House Natural Resources Committee Chairman Rep. Rob Bishop, R-Utah., left, and the committee's ranking member Rep. Raul Grijalva, D-Ariz., right, listen to testimony on Capitol Hill in Washington, Wednesday, April 13, 2016, during a legislative hearing on a discussion draft of the "Puerto Rico Oversight, Management, and Economic Stability Act." (AP Photo/Susan Walsh)
Democratic presidential candidate Sen. Bernie Sanders, I-Vt., waves with Rep Raul Grijalva, D-Ariz., next to Sanders' wife Jane Sanders, during a campaign rally at Colorado State University in Fort Collins, Colo., Sunday, Feb. 28, 2016. (AP Photo/Jacquelyn Martin)
Rep. Raul Grijalva, D-Ariz., talks to reporters after touring a U.S. Bureau of Land Management corral holding more than 1,000 wild horses recently rounded up on federal land, Wednesday, Sept. 4, 2013, in Palomino, Nev. Grijalva said he wants to work with BLM managers to overcome decades of mismanagement of the horses and fix outdated roundup policies he says prioritize livestock over mustangs. (AP Photo/Scott Sonner).
Rep. Raul Grijalva, D-Ariz., reviews his speech before addressing reporters following touring a U.S. Bureau of Land Management corral holding more than 1,000 wild horses recently rounded up on federal land, Wednesday, Sept. 4, 2013, in Palomino, Nev. Grijalva said he wants to work with BLM managers to overcome decades of mismanagement of the horses and fix outdated roundup policies he says prioritize livestock over mustangs. (AP Photo/Scott Sonner).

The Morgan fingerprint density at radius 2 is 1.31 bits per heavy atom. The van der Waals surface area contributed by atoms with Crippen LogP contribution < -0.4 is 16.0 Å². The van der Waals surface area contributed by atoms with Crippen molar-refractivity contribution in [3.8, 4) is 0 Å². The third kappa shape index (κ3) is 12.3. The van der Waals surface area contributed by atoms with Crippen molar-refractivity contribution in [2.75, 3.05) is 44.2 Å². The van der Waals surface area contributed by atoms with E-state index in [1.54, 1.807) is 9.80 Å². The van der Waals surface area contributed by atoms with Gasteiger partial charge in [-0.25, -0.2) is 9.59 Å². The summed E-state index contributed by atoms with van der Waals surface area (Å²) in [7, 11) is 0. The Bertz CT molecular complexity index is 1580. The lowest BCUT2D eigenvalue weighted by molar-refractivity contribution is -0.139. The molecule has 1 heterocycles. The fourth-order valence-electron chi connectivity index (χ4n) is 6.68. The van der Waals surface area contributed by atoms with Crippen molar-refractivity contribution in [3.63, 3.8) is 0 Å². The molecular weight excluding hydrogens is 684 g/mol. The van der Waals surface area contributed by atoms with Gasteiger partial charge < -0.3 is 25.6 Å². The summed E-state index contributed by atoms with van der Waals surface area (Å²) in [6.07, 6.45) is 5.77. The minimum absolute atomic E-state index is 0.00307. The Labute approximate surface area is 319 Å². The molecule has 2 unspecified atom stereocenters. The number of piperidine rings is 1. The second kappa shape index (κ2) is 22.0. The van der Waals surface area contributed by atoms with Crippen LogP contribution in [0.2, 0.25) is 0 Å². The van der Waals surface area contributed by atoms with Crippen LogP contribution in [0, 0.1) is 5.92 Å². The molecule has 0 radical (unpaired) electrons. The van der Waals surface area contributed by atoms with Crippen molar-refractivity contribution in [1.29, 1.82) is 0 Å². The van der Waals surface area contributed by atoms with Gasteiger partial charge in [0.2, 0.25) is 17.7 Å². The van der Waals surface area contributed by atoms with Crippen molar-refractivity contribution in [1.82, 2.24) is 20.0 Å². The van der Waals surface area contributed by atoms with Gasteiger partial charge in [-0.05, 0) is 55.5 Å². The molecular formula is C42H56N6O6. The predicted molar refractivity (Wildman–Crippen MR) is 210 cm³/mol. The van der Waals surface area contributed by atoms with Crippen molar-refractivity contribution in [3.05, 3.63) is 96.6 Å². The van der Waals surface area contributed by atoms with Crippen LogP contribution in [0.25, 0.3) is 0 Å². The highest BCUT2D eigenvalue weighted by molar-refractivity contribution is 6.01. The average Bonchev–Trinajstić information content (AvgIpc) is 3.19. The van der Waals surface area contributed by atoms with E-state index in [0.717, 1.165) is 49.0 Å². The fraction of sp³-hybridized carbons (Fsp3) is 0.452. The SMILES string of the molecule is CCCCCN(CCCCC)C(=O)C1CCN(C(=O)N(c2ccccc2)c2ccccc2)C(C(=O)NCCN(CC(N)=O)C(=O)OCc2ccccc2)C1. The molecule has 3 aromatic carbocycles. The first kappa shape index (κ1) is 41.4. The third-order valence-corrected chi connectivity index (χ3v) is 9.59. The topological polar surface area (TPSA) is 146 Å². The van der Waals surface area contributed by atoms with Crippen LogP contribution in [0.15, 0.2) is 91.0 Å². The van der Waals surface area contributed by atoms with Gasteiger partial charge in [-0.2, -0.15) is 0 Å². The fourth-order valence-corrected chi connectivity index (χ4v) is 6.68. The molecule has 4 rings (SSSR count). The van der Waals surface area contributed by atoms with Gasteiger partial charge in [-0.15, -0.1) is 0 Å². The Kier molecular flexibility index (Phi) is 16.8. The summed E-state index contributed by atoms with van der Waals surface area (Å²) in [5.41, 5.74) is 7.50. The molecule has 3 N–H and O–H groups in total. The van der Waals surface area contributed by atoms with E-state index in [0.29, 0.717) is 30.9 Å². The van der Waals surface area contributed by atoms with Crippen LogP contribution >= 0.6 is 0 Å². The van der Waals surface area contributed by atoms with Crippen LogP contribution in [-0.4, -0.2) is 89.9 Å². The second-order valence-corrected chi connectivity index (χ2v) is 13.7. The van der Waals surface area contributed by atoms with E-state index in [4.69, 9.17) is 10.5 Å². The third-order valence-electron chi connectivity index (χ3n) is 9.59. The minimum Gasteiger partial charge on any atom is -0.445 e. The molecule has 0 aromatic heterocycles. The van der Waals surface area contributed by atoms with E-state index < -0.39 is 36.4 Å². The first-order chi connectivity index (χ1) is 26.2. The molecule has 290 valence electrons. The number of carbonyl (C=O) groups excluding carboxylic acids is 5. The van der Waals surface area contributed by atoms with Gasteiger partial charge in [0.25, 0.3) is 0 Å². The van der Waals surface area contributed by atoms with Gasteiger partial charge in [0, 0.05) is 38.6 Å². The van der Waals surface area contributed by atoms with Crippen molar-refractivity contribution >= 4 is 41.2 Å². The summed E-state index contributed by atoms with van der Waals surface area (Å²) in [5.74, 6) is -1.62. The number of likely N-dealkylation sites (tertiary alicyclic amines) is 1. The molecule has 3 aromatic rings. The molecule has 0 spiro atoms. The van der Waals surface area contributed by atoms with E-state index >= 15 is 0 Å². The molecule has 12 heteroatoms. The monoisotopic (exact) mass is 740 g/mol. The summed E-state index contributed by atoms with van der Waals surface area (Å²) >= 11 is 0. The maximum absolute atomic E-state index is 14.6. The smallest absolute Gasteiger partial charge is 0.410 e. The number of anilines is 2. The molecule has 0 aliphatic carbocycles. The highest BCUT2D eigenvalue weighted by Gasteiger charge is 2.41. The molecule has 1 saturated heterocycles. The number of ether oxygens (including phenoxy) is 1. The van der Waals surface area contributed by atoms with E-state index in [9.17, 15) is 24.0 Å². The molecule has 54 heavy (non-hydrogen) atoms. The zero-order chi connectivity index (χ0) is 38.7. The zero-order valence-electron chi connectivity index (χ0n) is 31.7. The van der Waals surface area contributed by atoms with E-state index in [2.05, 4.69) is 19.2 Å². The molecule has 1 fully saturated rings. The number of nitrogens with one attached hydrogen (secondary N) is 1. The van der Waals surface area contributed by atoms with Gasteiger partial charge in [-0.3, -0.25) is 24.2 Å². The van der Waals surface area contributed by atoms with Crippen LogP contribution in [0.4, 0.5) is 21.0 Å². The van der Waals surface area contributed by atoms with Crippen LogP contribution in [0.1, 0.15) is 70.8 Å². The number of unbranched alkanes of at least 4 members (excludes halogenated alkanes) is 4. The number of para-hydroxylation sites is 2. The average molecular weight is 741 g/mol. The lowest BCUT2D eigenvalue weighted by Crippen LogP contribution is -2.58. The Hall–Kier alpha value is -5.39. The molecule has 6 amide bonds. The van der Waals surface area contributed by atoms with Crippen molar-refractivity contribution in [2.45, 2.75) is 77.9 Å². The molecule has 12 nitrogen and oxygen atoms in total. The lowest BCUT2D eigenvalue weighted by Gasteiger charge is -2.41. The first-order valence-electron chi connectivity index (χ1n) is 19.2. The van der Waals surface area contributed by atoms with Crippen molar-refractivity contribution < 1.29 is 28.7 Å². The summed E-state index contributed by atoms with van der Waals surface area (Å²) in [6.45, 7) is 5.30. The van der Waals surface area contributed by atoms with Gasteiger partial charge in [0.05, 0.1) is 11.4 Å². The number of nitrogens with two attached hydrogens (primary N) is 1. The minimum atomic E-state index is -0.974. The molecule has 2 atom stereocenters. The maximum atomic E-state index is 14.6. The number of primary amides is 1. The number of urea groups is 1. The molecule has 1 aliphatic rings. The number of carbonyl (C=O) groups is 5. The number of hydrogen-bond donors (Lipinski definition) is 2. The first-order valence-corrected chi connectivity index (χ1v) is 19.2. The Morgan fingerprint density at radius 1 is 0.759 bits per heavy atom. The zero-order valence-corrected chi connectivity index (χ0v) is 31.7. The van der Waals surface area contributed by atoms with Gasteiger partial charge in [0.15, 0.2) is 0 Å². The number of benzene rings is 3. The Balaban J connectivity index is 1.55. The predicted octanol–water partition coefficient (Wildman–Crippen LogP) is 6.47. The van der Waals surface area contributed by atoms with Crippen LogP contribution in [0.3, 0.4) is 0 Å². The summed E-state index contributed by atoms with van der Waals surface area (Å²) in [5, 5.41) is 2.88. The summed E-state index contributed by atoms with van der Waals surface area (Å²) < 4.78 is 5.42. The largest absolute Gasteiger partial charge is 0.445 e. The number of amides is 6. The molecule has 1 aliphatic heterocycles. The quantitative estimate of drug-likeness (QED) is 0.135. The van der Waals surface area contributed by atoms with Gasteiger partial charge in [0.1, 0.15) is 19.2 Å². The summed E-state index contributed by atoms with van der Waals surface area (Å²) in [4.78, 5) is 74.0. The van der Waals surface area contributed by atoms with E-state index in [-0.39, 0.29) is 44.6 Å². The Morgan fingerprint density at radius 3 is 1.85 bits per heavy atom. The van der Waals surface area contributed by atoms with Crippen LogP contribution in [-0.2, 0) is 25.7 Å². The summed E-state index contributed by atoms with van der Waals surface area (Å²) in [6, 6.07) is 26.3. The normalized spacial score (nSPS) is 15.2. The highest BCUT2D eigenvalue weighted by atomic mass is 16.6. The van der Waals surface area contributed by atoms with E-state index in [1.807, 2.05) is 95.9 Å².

Rep. Raul Grijalva, D-Ariz. gestures as he speaks during a news conference on Capitol Hill in Washington, Wednesday, Feb. 27, 2013, to explain what border communities are asking for in the context of immigration reform. (AP Photo/Carolyn Kaster)
Rep. Raul Grijalva, D-Ariz., center, joins immigration reform supporters as they block a street on Capitol Hill in Washington, Thursday, Aug. 1, 2013, during a rally protesting immigration policies and the House GOP’s inability to pass a bill that contains a pathway to citizenship. Joining him, from left are, Rep. Jan Schakowsky, D-Ill. and Rep. Luis Gutierrez, D-Ill. (AP Photo/Manuel Balce Ceneta)
Rep. Keith Ellison, D-Minn., right, and Rep. Raul Grijalva, D-Ariz., left, co-chairs of the Congressional Progressive Caucus, confer during a news conference on Capitol Hill in Washington, Tuesday, Dec. 13, 2011, to discuss jobs. (AP Photo/J. Scott Applewhite)